June 1, 2005
The increases in human longevity and early retirement in recent decades have posed new challenges for policy makers, and require a comprehensive understanding of the processes that influence the economic resources of older people. This paper examines the income mobility experienced by older people living in Britain and Germany during the 1990s, and identifies the influential personal attributes and lifecourse events. The analysis uses British Household Panel Survey (BHPS) and German Socio-Economic Panel (SOEP) panel data. The comparative perspective yields insights about the different income experiences of older people in the two markedly different welfare regimes. It is found that old-age income mobility has been more pronounced in Britain than in Germany, and that in both countries its occurrence was strongly associated with changes in living arrangements, with the employment status of co-residents, and with widowhood among women. Unemployment during working life associated significantly with negative late-life income mobility. Among those on low incomes, a high share of income from an earnings-related pension had a significant and positive effect in both countries. To reduce downward income mobility in old age, particularly among widows, there is a need to strengthen the social safety-net. Policies are required to encourage flexible living arrangements in old age, as well as to give greater protection in later life from unemployment during working life, especially in Germany.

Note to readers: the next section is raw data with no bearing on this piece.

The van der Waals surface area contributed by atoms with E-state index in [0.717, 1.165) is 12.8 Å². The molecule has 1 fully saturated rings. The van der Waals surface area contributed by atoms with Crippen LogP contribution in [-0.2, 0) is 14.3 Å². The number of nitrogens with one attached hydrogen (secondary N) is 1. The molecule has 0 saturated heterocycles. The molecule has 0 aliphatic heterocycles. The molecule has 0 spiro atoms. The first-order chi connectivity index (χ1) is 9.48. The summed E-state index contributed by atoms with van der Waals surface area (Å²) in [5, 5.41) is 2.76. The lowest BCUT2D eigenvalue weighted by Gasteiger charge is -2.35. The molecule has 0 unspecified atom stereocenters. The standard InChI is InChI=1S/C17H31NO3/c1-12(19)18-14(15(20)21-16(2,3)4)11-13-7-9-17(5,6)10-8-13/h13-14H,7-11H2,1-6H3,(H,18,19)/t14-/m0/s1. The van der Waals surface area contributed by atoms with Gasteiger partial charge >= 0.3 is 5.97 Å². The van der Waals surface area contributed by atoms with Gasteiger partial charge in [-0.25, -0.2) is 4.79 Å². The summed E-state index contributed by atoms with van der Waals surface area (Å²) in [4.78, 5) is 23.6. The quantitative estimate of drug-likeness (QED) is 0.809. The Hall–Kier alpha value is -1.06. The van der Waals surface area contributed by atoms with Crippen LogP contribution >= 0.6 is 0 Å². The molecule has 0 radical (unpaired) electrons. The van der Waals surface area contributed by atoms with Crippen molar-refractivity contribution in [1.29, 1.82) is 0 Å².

Ageing and Society
Volume: 25 (4):543-565
not held in Res Lib - bibliographic reference only